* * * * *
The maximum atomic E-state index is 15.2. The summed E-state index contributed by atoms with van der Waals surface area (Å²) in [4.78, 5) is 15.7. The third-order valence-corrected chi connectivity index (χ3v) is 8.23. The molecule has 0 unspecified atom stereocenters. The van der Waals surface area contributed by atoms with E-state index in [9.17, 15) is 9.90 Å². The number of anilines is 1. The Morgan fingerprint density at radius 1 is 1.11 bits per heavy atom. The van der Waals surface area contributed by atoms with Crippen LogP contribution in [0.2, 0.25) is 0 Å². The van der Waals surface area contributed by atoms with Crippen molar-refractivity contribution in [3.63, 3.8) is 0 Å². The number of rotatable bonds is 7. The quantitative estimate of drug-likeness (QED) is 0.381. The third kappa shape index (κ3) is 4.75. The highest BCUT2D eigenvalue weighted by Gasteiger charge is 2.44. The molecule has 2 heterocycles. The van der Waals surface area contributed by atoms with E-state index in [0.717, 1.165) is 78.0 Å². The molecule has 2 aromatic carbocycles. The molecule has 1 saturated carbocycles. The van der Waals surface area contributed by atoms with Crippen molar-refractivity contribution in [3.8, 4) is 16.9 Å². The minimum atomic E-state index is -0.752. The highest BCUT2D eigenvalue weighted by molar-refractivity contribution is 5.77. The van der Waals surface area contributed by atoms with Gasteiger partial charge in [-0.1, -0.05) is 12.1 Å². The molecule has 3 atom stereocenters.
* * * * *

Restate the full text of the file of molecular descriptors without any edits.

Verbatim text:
The maximum atomic E-state index is 15.2. The summed E-state index contributed by atoms with van der Waals surface area (Å²) in [4.78, 5) is 15.7. The third-order valence-corrected chi connectivity index (χ3v) is 8.23. The molecule has 0 unspecified atom stereocenters. The van der Waals surface area contributed by atoms with E-state index in [9.17, 15) is 9.90 Å². The number of anilines is 1. The Morgan fingerprint density at radius 1 is 1.11 bits per heavy atom. The van der Waals surface area contributed by atoms with Crippen LogP contribution in [0.2, 0.25) is 0 Å². The van der Waals surface area contributed by atoms with Crippen molar-refractivity contribution in [3.63, 3.8) is 0 Å². The number of rotatable bonds is 7. The quantitative estimate of drug-likeness (QED) is 0.381. The third kappa shape index (κ3) is 4.75. The highest BCUT2D eigenvalue weighted by Gasteiger charge is 2.44. The molecule has 2 heterocycles. The van der Waals surface area contributed by atoms with E-state index in [0.717, 1.165) is 78.0 Å². The molecule has 2 aromatic carbocycles. The molecule has 1 saturated carbocycles. The van der Waals surface area contributed by atoms with Crippen molar-refractivity contribution in [3.8, 4) is 16.9 Å². The minimum atomic E-state index is -0.752. The highest BCUT2D eigenvalue weighted by molar-refractivity contribution is 5.77. The van der Waals surface area contributed by atoms with Gasteiger partial charge in [-0.1, -0.05) is 12.1 Å². The molecule has 3 atom stereocenters.